When in doubt . . . throw it out. Or at least find room for it in a closet. (Or -- IT TAKES STUFF TO MAKE STUFF.)

I've written here before about how the best exercise in self-loathing is probably a garage sale.  I may need to reevaluate that statement, now that I've been reminded of what is TRULY the best exercise in self-loathing:


Oh, there are similarities between the two activities, of course --
piles of stuff you've forgotten why you owned in the first place,
closets bursting with unfinished projects or abandoned interests,
a general desire to increase your organization and be a better person . . .

but the defining difference is that it's all on YOU.

No hoola-hoops, baseball mitts, or broken roller-blades.  Nothing to blame on the spouse.  Not even anything enormous but for the common good, such as a canoe or snow blower.  Just your own junk.


It's a good news/bad news position to be in, however -- I can weed out and throw away at will, with no whining or crying bursts of nostalgia or begging for a newer, better trampoline.

But on the other hand,
no one feels particularly obligated to help sift the detritus, either.

And why should they?  

(Note: I've heard talk of a possible Mother's Day related pitch-in next weekend, which, if it materializes, may prove to be one of the most valuable arguments in favor of motherhood that I can imagine . . . but I'm not holding my breath.  After all, going out to a Mexican restaurant would be more fun.) 

It doesn't help that my enormous cupboard unit went tumbling down the stairs during the attempted relocation, bursting into 5 pieces and nearly killing my son-in-law in the process. (Sorry, Jake!  Next time you come over I won't ask you to do a thing!)

Now I have fewer shelves to put stuff on, and I'm going to have to resort to using my OPEN shelving.  Which means no closed doors to hide it all behind.  Which means no fooling myself that I don't have THAT much stuff.

Which means one of two things:  

1) self-loathing on a daily basis every time I enter the room, or 
2) increased organization, which could lead to being a better person.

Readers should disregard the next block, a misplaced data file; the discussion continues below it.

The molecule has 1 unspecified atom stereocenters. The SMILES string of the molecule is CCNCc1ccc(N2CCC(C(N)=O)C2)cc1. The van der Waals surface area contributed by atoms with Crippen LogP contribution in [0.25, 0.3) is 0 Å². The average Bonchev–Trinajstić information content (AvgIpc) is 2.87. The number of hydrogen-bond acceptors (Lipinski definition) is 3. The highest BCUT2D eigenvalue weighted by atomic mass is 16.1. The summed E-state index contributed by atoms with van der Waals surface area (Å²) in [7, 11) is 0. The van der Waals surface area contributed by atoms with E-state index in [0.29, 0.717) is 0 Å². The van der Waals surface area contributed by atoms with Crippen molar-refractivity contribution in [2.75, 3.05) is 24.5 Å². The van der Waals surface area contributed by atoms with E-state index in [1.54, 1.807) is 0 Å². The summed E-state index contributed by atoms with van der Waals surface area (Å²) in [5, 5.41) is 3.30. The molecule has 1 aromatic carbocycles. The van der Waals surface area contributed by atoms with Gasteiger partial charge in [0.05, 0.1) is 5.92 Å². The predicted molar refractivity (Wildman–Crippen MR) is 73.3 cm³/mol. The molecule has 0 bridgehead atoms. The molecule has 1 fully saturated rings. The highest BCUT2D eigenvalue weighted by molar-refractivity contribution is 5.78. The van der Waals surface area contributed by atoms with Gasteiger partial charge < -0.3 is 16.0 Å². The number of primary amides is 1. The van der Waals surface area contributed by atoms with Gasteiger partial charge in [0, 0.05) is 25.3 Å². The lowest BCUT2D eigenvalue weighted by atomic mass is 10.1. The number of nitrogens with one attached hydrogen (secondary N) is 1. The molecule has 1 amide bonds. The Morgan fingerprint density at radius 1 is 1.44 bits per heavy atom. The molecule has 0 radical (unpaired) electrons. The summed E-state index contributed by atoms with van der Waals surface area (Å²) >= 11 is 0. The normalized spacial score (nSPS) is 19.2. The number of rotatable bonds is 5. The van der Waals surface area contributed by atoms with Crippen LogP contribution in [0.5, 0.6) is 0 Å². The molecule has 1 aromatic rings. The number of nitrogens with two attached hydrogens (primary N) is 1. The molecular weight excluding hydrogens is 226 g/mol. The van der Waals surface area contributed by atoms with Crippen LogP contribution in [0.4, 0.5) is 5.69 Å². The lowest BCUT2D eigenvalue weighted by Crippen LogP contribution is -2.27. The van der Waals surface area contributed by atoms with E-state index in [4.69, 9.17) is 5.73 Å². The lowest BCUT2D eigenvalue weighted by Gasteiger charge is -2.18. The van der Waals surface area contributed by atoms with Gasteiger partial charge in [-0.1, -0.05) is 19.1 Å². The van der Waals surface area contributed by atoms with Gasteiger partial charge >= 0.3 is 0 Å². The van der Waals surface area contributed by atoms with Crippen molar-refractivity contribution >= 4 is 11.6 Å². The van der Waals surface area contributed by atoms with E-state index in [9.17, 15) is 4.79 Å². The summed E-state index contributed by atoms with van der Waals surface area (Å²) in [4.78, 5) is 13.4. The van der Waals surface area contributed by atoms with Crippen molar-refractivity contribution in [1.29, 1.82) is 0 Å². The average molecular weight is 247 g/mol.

You may place your bets now on which way this will go.  If you don't know me personally, I'm hoping that you will kindly give me the benefit of the doubt and assume that it's possible I COULD change.

If you do know me personally,
perhaps it's best if you abstain courteously.

Happy Moving Monday!



Karen S said...

Yikes! I did The Great Studio Cleanup last winter when I was laid off from my job for 6 weeks. Eeek! I found all kinds of cool stuff (and some that was not so cool, but we won't go there right now). The best part was that I invested in new shelving and now can find stuff. Well, some stuff. Stuff that was put away seems to have disappeared...ok -- don't know where I was going with this -- um, showing empathy! Yes! That's it. Empathy. Except that I never hurt anyone with furniture...

susan m hinckley said...

Yes, I did feel bad about Jake's scratched shoulder and his wife's near-heart-attack, because the sound of enormous cupboards crashing down the stairs is TERRIFYING! Luckily nothing was broken but the cupboard, and didn't we already establish that's probably going to force me to make some good changes? Probably?

Empathy, Karen, is all I can hope for. (Unless you want to come over and sort stuff.)

Karen S said...

Hmmm -- I just might be persuaded to do that -- will there be coffee cake? Just remember, according to Karen's Laws of Physics -- stuff expands to fill the space available. So the corollary is: new stuff will always replace old stuff. You decide.

Judy said...

This reminds me of how I used to think that when the kids moved out that the house would always be clean. Not. I realized that I cleaned when they were home to make them feel guilty about their own messes. What's my motivation now?

luanne said...

Thank you! Until I get around to cleaning out my craft room, I'm going to tape a sign on the door that says IT TAKES STUFF TO MAKE STUFF. Because A) it's true, and B) then I won't feel so guilty about having too much stuff.

Question for you & the craft-stashy Susan nation... what do you do with perfectly good miscellaneous supplies that you don't want/need anymore? That alone is a stumbling block to my tackling the big cleanout. It seems wrong to trash it, but I simply can't face the tedium of listing packets of grommets or paper ephemera for sale. Getting rid of fabric isn't a problem, it's all the bits of mixed media stuff or odd balls of frizzy outdated yarn that just have me wondering what to do.

Allie said...

Hahaha - I have faith in you Susan - tell everyone you need cupboards for Mother's Day! It'll last longer than a Mexican dinner. Maybe. But don't let your son-in-law put them up.....glad you didn't kill him!

susan m hinckley said...

LuAnne -- I always struggle with that question myself. I've tried the garage sale route and I do manage to get rid of things that way, but I always have tons left and it's a lot of work getting things ready for people to pick through the ten cent craft box. I've usually just sent the leftovers to the thrift store, but wouldn't it be great to donate them somewhere? Surely there are organizations that need that kind of stuff? Ideas, anyone?

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